Gambling and Hearthstone: Your Response
Here is the Blizzard Forum thread for reference.
Our most recent article received an unprecedented amount of feedback from readers here on LH and on Blizzard’s Hearthstone forums. The volume and quality of comments was huge – over three pages of discussion on the latter and double-digit comments on the former. I’m blown away by the level of engagement the community has shown – but anyone can see that this topic was going to be highly contentious.
The issue of gambling elements (if any) in Hearthstone is a huge and complicated topic; it deserves attention. It’s also not been discussed much in the media. Other Blizzard games such as Overwatch and Heroes of the Storm have been under heavy scrutiny, even though both are smaller than Hearthstone both in terms of player base and revenue, yet share very similar loot box mechanics.
Activision Blizzard now gets over half of its total revenue from in-game microtransactions – totaling $4bn in 2017. We can be sure that Blizzard and other video game developers are keeping a close eye on the worldwide debate over loot boxes and other digital imitations.
We’ve been hearing a lot from the media and from governments around the world about loot boxes in other games. This week, I’m following up on the debate. We’re going to look at what you, the players, thought about gambling in Hearthstone.
It was surprising to see that people seemed roughly equally split on whether Hearthstone was like gambling or not. There was a clear divide between those who said it was definitely not gambling, and those who were concerned about the impact its addictive qualities were having on themselves and their family.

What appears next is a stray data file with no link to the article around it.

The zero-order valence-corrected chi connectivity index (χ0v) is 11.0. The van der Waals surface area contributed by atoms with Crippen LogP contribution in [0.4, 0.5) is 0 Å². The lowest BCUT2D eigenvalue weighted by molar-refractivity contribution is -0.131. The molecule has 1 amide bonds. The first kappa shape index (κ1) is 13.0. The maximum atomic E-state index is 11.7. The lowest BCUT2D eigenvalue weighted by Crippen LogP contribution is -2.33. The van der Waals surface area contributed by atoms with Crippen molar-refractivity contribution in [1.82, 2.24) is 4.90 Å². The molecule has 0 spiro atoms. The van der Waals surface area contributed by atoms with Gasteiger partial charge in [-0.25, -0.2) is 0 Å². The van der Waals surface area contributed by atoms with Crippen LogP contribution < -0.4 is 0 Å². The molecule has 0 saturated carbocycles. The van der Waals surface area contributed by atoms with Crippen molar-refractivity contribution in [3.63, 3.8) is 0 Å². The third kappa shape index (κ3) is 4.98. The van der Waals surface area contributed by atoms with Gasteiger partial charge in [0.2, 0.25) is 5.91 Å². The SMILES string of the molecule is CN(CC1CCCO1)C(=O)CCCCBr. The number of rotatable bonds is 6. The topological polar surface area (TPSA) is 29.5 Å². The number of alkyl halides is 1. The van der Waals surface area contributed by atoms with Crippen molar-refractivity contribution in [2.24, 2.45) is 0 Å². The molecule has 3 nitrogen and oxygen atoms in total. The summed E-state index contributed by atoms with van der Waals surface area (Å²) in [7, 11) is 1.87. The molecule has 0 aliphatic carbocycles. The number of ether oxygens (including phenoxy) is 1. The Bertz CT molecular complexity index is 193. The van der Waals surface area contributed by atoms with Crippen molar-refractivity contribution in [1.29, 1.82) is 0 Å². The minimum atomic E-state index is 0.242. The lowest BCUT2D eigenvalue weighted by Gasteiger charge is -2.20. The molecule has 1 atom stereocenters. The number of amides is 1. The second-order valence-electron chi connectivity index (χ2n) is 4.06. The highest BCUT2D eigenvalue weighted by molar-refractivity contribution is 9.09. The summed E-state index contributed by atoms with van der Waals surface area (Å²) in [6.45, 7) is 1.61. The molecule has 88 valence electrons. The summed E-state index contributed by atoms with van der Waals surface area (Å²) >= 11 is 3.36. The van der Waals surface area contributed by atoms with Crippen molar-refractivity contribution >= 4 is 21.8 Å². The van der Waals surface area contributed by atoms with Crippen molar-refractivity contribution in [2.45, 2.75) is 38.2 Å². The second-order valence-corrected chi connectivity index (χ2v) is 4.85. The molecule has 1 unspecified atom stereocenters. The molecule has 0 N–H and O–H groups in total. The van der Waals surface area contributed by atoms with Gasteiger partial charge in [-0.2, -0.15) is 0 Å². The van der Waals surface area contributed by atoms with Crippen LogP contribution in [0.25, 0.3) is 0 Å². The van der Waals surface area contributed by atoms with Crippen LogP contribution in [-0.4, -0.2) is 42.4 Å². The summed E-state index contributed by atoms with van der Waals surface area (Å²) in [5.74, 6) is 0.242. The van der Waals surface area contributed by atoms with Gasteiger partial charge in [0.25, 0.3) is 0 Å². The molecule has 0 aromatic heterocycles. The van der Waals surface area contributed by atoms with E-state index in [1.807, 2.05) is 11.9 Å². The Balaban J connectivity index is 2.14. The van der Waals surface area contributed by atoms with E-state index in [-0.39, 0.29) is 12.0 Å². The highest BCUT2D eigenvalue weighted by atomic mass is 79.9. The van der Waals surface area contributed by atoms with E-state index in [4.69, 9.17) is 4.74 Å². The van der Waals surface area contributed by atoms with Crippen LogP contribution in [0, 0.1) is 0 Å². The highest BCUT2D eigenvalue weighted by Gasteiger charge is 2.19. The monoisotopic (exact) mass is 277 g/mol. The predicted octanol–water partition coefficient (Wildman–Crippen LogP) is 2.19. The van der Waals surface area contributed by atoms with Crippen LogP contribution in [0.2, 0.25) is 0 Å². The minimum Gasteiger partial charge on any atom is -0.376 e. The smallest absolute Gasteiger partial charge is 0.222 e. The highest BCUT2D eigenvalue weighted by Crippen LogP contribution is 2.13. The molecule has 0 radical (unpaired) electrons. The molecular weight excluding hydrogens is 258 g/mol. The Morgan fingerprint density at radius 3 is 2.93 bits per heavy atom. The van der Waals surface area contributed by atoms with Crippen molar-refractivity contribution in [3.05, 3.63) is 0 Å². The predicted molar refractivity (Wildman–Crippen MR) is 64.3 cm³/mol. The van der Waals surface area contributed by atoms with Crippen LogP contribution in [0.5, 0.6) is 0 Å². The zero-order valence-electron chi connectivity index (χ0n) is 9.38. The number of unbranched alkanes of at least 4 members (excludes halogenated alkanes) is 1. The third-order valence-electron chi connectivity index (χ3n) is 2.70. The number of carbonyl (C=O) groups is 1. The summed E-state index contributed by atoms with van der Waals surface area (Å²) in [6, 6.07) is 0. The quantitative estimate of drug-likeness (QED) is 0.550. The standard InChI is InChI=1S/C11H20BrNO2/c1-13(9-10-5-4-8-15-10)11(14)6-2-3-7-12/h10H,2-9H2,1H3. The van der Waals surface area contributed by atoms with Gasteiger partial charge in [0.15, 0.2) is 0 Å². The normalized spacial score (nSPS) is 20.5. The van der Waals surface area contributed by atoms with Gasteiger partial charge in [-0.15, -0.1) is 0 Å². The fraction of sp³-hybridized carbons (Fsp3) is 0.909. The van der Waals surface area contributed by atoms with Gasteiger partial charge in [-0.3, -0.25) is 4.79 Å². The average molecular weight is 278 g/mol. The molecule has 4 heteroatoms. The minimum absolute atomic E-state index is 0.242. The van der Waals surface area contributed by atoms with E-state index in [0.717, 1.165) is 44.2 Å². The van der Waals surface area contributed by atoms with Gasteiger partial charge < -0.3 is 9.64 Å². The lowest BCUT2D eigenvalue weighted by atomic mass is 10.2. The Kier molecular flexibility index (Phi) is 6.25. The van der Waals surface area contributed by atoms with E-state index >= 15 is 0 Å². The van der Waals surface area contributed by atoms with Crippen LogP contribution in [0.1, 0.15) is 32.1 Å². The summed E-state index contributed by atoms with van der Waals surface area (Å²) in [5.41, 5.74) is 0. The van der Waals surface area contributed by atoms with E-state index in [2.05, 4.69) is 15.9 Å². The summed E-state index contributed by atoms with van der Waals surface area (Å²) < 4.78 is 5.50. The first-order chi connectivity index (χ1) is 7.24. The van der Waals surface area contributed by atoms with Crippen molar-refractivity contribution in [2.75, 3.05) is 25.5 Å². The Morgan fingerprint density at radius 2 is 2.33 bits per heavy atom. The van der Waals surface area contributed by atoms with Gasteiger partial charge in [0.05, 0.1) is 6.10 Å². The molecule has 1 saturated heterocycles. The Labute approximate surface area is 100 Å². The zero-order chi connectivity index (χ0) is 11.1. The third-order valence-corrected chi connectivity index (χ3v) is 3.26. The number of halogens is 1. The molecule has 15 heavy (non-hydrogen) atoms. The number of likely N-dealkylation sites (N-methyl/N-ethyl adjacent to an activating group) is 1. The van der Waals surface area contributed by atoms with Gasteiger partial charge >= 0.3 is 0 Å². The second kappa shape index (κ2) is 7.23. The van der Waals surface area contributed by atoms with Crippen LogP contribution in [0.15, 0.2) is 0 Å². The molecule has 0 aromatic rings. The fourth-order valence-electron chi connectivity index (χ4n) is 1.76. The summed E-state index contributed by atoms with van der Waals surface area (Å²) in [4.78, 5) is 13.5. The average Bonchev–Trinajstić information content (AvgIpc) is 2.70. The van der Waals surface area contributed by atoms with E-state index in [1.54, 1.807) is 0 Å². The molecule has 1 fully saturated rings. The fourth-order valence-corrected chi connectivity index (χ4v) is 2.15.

About as many people justified their high spending as those who, on the other extreme, justified spending nothing. Somewhat shockingly, there were a lot of commenters who were dead certain that in their opinion, Hearthstone (or large parts of it) is gambling – four or five on the first page of the Blizzard thread used words like “definitely”, “obviously” or “of course”.
Let’s have a look at some individual points that stood out.
On the official Hearthstone forums, player “Psychologic” said that “you can’t cash out, so it’s not really gambling.” “Oukka” makes this point very clearly and eruditely too. This is a pretty important point that I made myself in the article. The Netherlands Gambling Authority takes this approach. They criticised games like CS:GO and Dota 2 because there are huge third-party markets surrounding them, where skins can sell for thousands. The only currency we get out of Hearthstone cards is Arcane Dust.
“Ranger” writes: “I’m slightly ashamed to admit I’ve spent quite a bit more money on packs than I have intended because of that rush and wanting a specific card.” I read an article on Eurogamer the other day about someone who spent over $10,000 on FIFA player packs – which function almost identically to Hearthstone packs – in two years. Luckily, the player in question claims to have a ‘healthy disposable income’ so he wasn’t financially ruined. It makes me wonder how many people have spent similar amounts in our beloved children’s card game.